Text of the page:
If the company does mass hiring for sectors like information technology (IT) or Information Technology Enabled Services (ITES), then there are select days on which the onboarding process starts. It is common for all external hires irrespective of level or role.
Time is typically divided to accommodate form filling, followed by some orientation programmes after which, individuals are guided to their respective functions.
If the company does limited hiring, then we can observe that onboarding is slightly more haphazard. Day one, again typically consists of filling up forms, followed by a few introductions.
However, orientation to company values, etc may nor may not happen. If it does, it may be a quarterly or periodic event during which all hires for the quarter are invited.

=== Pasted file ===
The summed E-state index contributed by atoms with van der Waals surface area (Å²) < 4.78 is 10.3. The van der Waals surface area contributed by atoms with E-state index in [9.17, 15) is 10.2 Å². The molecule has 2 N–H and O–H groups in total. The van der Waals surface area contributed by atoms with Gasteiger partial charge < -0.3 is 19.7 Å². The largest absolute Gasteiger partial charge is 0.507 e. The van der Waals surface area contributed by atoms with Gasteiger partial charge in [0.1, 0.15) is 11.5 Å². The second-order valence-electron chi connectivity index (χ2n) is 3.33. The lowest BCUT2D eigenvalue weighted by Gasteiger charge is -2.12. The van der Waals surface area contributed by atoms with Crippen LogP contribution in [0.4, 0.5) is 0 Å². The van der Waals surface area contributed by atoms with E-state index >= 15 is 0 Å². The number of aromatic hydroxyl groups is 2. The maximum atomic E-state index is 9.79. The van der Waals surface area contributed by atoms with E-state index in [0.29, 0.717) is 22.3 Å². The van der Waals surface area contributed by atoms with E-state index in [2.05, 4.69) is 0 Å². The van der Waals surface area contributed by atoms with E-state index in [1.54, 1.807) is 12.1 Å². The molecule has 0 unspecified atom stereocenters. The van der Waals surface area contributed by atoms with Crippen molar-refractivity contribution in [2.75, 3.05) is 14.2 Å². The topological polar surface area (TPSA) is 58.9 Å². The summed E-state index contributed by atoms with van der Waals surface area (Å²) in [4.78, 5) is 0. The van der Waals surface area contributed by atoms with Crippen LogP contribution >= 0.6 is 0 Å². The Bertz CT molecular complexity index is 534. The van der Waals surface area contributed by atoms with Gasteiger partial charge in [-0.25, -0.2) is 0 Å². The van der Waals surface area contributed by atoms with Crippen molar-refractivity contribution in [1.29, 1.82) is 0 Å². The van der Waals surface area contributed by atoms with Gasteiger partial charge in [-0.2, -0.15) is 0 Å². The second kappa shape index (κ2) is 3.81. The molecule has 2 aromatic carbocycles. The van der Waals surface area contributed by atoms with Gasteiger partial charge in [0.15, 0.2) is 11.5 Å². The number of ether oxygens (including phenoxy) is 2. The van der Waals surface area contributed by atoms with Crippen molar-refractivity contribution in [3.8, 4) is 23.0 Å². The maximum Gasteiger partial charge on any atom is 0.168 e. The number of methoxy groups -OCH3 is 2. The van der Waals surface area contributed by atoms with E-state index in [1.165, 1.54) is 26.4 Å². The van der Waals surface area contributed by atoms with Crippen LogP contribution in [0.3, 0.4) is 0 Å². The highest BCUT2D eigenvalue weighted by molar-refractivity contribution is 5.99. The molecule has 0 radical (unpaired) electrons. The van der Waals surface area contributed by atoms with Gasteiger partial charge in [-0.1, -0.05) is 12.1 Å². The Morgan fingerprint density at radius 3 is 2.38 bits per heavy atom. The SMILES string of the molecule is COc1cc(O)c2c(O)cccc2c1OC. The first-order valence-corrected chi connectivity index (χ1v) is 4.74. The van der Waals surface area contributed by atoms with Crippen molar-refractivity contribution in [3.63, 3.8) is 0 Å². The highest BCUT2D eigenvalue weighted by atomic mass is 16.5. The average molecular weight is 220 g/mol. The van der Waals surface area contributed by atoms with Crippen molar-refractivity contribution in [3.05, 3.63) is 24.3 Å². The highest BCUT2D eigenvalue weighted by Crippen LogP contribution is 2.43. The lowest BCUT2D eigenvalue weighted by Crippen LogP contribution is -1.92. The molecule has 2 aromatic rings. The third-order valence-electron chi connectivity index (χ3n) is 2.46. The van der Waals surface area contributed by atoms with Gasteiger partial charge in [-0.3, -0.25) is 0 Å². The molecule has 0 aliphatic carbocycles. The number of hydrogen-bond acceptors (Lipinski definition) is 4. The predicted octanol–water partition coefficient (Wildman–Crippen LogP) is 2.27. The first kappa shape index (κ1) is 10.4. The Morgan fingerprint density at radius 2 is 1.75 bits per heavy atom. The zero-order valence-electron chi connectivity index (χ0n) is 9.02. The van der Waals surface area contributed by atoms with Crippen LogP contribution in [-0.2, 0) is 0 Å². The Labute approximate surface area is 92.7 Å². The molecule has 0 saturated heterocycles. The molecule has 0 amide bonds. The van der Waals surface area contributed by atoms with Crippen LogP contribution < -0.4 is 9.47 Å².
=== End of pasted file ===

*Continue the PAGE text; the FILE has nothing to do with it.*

Throughout this entire exercise we possibly do not relate or empathise with the new hire’s mindset, but there is an opportunity to continually engage with the hire once the offer is accepted.
When a person decides to leave an organisation, the individual is disengaged from work. Depending on the role for which the individual is hired, there is likely to be some apprehension and performance anxiety.
While the person may have done some basic research using informal networks or Glassdoor reviews, there will still be many unanswered questions in the person’s mind about culture and ways of working in the new company.
There may be excitement as well since individuals usually join new organisations as their first job or at a role higher than their previous job. It is with this mindset that the individual joins the organisation. And how do we welcome them? With a multitude of forms that need to be filled!